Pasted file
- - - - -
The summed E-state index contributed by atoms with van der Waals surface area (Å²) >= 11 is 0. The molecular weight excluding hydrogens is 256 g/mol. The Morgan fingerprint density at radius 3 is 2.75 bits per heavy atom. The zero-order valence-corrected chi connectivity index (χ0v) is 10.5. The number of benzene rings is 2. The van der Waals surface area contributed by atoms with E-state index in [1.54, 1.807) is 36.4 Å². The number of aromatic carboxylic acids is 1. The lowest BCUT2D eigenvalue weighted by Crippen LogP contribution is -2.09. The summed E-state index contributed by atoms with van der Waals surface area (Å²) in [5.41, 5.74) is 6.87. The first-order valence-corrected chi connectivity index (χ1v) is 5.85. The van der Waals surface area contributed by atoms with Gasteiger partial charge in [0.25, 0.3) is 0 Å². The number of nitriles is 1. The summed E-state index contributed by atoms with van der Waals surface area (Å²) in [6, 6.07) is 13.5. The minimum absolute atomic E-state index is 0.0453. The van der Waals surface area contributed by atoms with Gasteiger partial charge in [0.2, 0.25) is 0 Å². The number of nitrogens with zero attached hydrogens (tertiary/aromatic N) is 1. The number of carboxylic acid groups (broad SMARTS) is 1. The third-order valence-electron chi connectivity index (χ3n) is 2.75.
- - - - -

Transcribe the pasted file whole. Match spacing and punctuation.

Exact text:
The summed E-state index contributed by atoms with van der Waals surface area (Å²) >= 11 is 0. The molecular weight excluding hydrogens is 256 g/mol. The Morgan fingerprint density at radius 3 is 2.75 bits per heavy atom. The zero-order valence-corrected chi connectivity index (χ0v) is 10.5. The number of benzene rings is 2. The van der Waals surface area contributed by atoms with E-state index in [1.54, 1.807) is 36.4 Å². The number of aromatic carboxylic acids is 1. The lowest BCUT2D eigenvalue weighted by Crippen LogP contribution is -2.09. The summed E-state index contributed by atoms with van der Waals surface area (Å²) in [5.41, 5.74) is 6.87. The first-order valence-corrected chi connectivity index (χ1v) is 5.85. The van der Waals surface area contributed by atoms with Gasteiger partial charge in [0.25, 0.3) is 0 Å². The number of nitriles is 1. The summed E-state index contributed by atoms with van der Waals surface area (Å²) in [6, 6.07) is 13.5. The minimum absolute atomic E-state index is 0.0453. The van der Waals surface area contributed by atoms with Gasteiger partial charge in [0.2, 0.25) is 0 Å². The number of nitrogens with zero attached hydrogens (tertiary/aromatic N) is 1. The number of carboxylic acid groups (broad SMARTS) is 1. The third-order valence-electron chi connectivity index (χ3n) is 2.75.